Monday, October 22, 2012

The worst people in the world?

That would be the Ik, a tribe in northern Uganda, according to anthropologist Colin Turnbull, who wrote a 1972 book about them titled "The Mountain People." It depicted them as a tribe which abandoned children as soon as they could walk and let the elderly starve. Turnbull apparently came to believe they represented human nature at its most base and basic: They lived in near-starvation conditions, and terms such as "goodness" and "virtue" had become irrelevant.

Writer-director Cevin Soling read Turnbull's book in high school. Nearly four decades later, he took a documentary crew to Uganda to find out whether the Ik really lived without music or humor or a sense of play, whether they really could be "the worst people in the world." He recorded his journey in "Ikland."

The film is as much about the process of making a documentary -- especially under adverse conditions -- as the results of the search. He and his crew deal with an irate elephant, bribe-taking officials, gun-toting men who may be part of the nefarious Lord's Resistance Army, dysentery and a wasp that can reportedly bore through a human skull.

His team finally reaches the Ik, subsistence farmers who don't raise cattle (rural Africa's traditional standard of wealth) and whose crops regularly get raided by other tribes. They turn out to be as compassionate and philosophic as anyone else under their circumstances; you and I wouldn't want to share their fragile, nomadic existence, but we can identify with their sentiments. (So much for Turnbull.)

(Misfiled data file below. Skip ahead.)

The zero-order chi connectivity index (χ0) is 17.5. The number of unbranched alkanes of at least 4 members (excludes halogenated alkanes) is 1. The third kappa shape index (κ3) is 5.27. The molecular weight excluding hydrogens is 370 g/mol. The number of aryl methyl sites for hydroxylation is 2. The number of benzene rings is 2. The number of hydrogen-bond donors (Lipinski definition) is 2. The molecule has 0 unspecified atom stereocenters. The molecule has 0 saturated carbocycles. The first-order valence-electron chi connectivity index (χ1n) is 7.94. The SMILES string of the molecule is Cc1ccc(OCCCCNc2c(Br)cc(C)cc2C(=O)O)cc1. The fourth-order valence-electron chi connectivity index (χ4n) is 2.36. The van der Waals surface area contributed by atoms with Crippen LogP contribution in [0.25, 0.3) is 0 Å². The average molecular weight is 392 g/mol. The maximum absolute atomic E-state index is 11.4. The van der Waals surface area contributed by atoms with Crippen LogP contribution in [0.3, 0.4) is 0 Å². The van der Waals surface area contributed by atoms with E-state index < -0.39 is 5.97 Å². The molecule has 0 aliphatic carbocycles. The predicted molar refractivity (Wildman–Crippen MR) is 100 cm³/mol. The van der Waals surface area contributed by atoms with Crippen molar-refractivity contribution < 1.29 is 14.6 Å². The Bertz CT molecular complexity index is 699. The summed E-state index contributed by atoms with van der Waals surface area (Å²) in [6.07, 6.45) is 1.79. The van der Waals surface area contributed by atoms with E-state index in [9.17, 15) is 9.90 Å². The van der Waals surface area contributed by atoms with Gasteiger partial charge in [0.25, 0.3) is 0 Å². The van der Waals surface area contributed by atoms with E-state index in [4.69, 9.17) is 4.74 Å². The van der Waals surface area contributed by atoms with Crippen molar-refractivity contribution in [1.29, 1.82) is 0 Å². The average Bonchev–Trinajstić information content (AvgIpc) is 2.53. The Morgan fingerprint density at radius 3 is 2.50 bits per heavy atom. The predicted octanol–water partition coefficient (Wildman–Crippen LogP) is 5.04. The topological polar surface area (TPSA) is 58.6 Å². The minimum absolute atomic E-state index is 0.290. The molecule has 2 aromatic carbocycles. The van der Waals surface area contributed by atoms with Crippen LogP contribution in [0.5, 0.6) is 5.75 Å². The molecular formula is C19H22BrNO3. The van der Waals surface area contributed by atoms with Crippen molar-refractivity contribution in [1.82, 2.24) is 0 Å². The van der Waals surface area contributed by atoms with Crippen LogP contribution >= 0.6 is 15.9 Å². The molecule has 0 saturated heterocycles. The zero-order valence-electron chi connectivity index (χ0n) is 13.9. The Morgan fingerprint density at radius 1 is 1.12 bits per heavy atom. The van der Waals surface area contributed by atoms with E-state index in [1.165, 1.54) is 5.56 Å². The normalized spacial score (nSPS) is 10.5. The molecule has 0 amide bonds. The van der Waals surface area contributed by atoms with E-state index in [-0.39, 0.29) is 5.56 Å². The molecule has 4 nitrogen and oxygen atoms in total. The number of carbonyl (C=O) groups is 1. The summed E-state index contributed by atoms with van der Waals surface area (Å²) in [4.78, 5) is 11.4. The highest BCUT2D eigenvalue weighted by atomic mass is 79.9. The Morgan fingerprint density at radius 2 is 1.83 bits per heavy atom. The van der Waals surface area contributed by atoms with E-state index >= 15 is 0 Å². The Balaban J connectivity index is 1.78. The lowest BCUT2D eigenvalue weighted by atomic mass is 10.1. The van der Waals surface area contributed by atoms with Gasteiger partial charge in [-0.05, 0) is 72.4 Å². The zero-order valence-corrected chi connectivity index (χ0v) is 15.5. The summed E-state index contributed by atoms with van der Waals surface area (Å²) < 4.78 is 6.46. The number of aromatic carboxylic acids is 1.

I learned about "Ikland" by pure chance: Someone I interviewed months ago sent me a copy. Otherwise, this quietly revelatory film might have passed unnoticed in the immense mass of releases I never even hear about. As I watched, I wondered how many other enjoyable documentaries have vanished into the mist unseen.

The blessing of the Internet is that one can find almost everything there. But the Internet also reminds us of the infinite size of world culture. It's like having a telescope that reaches far into the universe in all directions: It's a thrill to stumble upon a new star, but it's frustrating to know there are millions of stars we'll never encounter.


Augustus Gump said...

I could have told Mr. Turnbull he was wrong. The worst person in the world is someone I once worked with, and, while undoubtedly ikky, he is not Ik.

Anonymous said...

Abandoning children is better than killing them with drones like President Peace Prize is doing. Obviously the Ik have survived and procreated. Hard to procreate when you're killed by an Obamadrone.